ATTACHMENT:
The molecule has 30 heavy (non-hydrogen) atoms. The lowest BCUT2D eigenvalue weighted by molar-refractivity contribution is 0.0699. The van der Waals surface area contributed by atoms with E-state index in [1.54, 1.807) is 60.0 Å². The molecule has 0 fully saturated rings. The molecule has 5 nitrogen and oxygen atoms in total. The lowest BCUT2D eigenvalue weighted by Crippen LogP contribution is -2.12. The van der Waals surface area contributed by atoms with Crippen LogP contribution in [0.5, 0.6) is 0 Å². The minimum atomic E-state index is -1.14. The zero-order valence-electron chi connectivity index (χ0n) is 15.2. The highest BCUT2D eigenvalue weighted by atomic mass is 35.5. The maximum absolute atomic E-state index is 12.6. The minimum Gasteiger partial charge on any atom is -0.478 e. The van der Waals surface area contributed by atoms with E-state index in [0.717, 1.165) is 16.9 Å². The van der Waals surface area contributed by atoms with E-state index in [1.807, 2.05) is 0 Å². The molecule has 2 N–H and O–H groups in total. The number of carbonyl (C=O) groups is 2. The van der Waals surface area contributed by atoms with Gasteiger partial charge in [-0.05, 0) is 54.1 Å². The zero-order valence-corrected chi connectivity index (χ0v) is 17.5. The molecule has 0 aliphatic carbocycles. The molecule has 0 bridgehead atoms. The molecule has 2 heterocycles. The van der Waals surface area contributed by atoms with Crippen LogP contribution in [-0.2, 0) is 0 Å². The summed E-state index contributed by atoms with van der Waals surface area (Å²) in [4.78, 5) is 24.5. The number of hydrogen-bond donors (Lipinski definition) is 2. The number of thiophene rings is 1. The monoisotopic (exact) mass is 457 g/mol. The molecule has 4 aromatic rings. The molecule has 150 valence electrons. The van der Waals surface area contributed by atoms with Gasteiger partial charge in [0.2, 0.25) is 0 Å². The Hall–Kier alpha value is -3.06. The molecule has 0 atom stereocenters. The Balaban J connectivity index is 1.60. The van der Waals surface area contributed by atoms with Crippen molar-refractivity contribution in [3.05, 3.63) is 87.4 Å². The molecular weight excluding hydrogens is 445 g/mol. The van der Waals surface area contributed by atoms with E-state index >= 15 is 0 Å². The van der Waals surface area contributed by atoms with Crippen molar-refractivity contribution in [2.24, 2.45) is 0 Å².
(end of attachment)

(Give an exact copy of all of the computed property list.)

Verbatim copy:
The molecule has 30 heavy (non-hydrogen) atoms. The lowest BCUT2D eigenvalue weighted by molar-refractivity contribution is 0.0699. The van der Waals surface area contributed by atoms with E-state index in [1.54, 1.807) is 60.0 Å². The molecule has 0 fully saturated rings. The molecule has 5 nitrogen and oxygen atoms in total. The lowest BCUT2D eigenvalue weighted by Crippen LogP contribution is -2.12. The van der Waals surface area contributed by atoms with Crippen LogP contribution in [0.5, 0.6) is 0 Å². The minimum atomic E-state index is -1.14. The zero-order valence-electron chi connectivity index (χ0n) is 15.2. The highest BCUT2D eigenvalue weighted by atomic mass is 35.5. The maximum absolute atomic E-state index is 12.6. The minimum Gasteiger partial charge on any atom is -0.478 e. The van der Waals surface area contributed by atoms with E-state index in [0.717, 1.165) is 16.9 Å². The van der Waals surface area contributed by atoms with E-state index in [1.807, 2.05) is 0 Å². The molecule has 2 N–H and O–H groups in total. The number of carbonyl (C=O) groups is 2. The van der Waals surface area contributed by atoms with Gasteiger partial charge in [-0.05, 0) is 54.1 Å². The zero-order valence-corrected chi connectivity index (χ0v) is 17.5. The molecule has 0 aliphatic carbocycles. The molecule has 0 bridgehead atoms. The molecule has 2 heterocycles. The van der Waals surface area contributed by atoms with Crippen LogP contribution in [-0.2, 0) is 0 Å². The summed E-state index contributed by atoms with van der Waals surface area (Å²) in [4.78, 5) is 24.5. The number of hydrogen-bond donors (Lipinski definition) is 2. The number of thiophene rings is 1. The monoisotopic (exact) mass is 457 g/mol. The molecule has 4 aromatic rings. The molecule has 150 valence electrons. The van der Waals surface area contributed by atoms with Gasteiger partial charge in [0.2, 0.25) is 0 Å². The Hall–Kier alpha value is -3.06. The molecule has 0 atom stereocenters. The Balaban J connectivity index is 1.60. The van der Waals surface area contributed by atoms with Crippen molar-refractivity contribution in [3.05, 3.63) is 87.4 Å². The molecular weight excluding hydrogens is 445 g/mol. The van der Waals surface area contributed by atoms with E-state index >= 15 is 0 Å². The van der Waals surface area contributed by atoms with Crippen molar-refractivity contribution in [2.24, 2.45) is 0 Å².